New game releases regularly eclipse even the most successful movie launches, and a new generation of social hangout games like Fortnite are generating billions in revenue. That's without mentioning casual gaming giants, like King, Rovio and Tencent — the latter is capitalized at over $400 billion. With traditional sports games all cancelled, expect to see a corresponding rise in eSports, and Amazon-owned Twitch is seeing higher viewing figures.
Unlike the Video Streaming industry, it's possible for engineers and game designers to create new content working entirely remotely, so don't expect the pace to slow down from social distancing. Gaming companies do have a reputation for burning out their workers under constant 'crunch time' to get games done by the release date, so be careful who you work for.
Gaming is a hit driven business, so consider joining a sure thing rather than launching your own indie game. The role makes a big difference — while product designers and QA testers might have a tough time, if you're a data scientist, data engineer or data analyst the amount of big data can make this a dream job.
Grade: A+ — if you find the right company, this is industry is as close to a sure thing as you can get
This is one of the few industries that consistently did well in all other major recessions. Thanks to school closures and support from Video Conferencing tools like Zoom, millions of teachers are en-mass learning how to effectively teach online. Online learning platform Teachable recently hit 1m+ daily unique visitors. Classting, an online K-college course management site, saw its number of classes skyrocket. Education is now one of the fastest growing mobile app categories, up by 245% in Italy (and soon, the World).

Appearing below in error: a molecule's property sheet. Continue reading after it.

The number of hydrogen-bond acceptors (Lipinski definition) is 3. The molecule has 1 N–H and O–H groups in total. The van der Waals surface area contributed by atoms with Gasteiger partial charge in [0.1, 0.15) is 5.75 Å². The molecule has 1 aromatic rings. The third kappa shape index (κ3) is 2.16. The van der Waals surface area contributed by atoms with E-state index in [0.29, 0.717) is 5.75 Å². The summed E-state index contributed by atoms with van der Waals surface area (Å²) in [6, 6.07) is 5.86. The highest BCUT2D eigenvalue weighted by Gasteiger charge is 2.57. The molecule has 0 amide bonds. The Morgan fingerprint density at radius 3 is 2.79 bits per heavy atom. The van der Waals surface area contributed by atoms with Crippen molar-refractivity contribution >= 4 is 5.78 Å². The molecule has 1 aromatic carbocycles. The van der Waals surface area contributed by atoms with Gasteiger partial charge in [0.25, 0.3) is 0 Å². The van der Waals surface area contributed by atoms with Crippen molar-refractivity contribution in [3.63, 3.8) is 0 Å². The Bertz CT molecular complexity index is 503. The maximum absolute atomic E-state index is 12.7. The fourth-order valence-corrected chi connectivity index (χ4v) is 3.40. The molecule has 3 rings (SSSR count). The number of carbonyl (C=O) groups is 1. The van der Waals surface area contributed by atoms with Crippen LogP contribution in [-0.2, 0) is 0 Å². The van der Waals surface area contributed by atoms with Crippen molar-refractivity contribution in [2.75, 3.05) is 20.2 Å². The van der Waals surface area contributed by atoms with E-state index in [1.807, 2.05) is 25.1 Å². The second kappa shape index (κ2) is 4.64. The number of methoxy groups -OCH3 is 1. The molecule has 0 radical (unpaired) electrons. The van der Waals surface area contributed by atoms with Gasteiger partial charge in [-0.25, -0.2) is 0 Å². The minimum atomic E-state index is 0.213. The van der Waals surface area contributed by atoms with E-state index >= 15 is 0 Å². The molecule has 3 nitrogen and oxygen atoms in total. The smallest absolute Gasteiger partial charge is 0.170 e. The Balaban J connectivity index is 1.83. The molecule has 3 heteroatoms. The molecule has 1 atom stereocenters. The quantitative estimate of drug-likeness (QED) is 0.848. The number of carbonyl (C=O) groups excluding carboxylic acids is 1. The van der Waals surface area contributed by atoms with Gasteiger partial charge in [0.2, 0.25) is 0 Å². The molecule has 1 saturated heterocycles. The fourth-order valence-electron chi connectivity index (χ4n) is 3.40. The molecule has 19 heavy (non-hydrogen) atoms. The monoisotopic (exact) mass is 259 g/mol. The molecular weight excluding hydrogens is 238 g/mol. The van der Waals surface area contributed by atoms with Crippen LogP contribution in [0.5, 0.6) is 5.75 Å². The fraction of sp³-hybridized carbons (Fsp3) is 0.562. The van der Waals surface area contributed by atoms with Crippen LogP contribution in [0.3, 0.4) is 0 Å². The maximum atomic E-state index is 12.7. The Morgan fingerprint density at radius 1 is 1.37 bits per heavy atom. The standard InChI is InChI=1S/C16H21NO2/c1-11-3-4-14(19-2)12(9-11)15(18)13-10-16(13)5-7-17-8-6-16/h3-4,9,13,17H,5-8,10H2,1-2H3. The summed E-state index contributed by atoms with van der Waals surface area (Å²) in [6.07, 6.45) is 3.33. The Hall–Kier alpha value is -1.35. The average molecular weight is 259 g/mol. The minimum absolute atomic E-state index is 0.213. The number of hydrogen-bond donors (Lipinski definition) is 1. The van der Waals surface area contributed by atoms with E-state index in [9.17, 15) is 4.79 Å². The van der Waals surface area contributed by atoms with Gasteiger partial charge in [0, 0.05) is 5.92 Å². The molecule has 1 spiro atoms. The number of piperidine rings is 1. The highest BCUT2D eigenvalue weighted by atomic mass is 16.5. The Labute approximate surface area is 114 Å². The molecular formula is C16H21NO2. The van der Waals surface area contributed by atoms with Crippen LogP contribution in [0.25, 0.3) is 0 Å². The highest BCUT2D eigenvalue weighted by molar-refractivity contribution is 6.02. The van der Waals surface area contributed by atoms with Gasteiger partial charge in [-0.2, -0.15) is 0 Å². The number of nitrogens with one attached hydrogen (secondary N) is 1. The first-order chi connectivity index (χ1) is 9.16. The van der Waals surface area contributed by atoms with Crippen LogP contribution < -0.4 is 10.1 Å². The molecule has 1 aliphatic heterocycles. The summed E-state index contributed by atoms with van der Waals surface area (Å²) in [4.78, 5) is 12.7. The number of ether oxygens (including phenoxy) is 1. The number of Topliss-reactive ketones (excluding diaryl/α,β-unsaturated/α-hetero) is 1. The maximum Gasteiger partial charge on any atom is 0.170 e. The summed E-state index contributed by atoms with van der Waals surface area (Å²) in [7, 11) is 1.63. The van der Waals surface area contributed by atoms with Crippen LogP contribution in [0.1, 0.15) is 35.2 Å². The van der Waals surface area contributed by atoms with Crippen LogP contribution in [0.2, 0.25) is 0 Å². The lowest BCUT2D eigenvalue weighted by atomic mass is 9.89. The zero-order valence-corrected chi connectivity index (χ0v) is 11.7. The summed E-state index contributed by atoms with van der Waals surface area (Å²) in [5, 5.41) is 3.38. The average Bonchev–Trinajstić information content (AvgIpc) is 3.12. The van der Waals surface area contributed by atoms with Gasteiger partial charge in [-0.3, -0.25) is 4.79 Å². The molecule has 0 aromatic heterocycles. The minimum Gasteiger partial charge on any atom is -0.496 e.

With pioneering companies like Lambda School, training software developers remotely who pay nothing until they get a job, the face of education was already changing before the pandemic. LinkedIn (now part of Microsoft) has been unlocking courses in its learning platform and giving away licenses to those affected by COVID-19. Many of the World's best universities provide their content for free to anyone with an internet connection, and there has been a corresponding rise in auto-didacts who don't need to be physically present to gain a valuable education.
With the rise in online learning catalyzed by the Corona Virus, $45m students owing $1.6tn in student debt, and calls in the US Presidential Election cycle for the Government to write off that debt, many will be actively rethinking our attachment to in-person education — many of our best and brightest will be hard at work creating new tools to support this shift.
This is one industry where you might not have to go for a traditional job search — many are making millions from creating online courses on their own or with a business partner. However if you're a software developer or machine learning expert, you'll have no problem finding a home at one of the already successful companies in the space. This is also a great space to break into tech if you don't know how to code, for example in customer success, technical support, or as a program manager.
Grade: B+ — it's unclear who will dominate this market, but a rising tide lifts all boats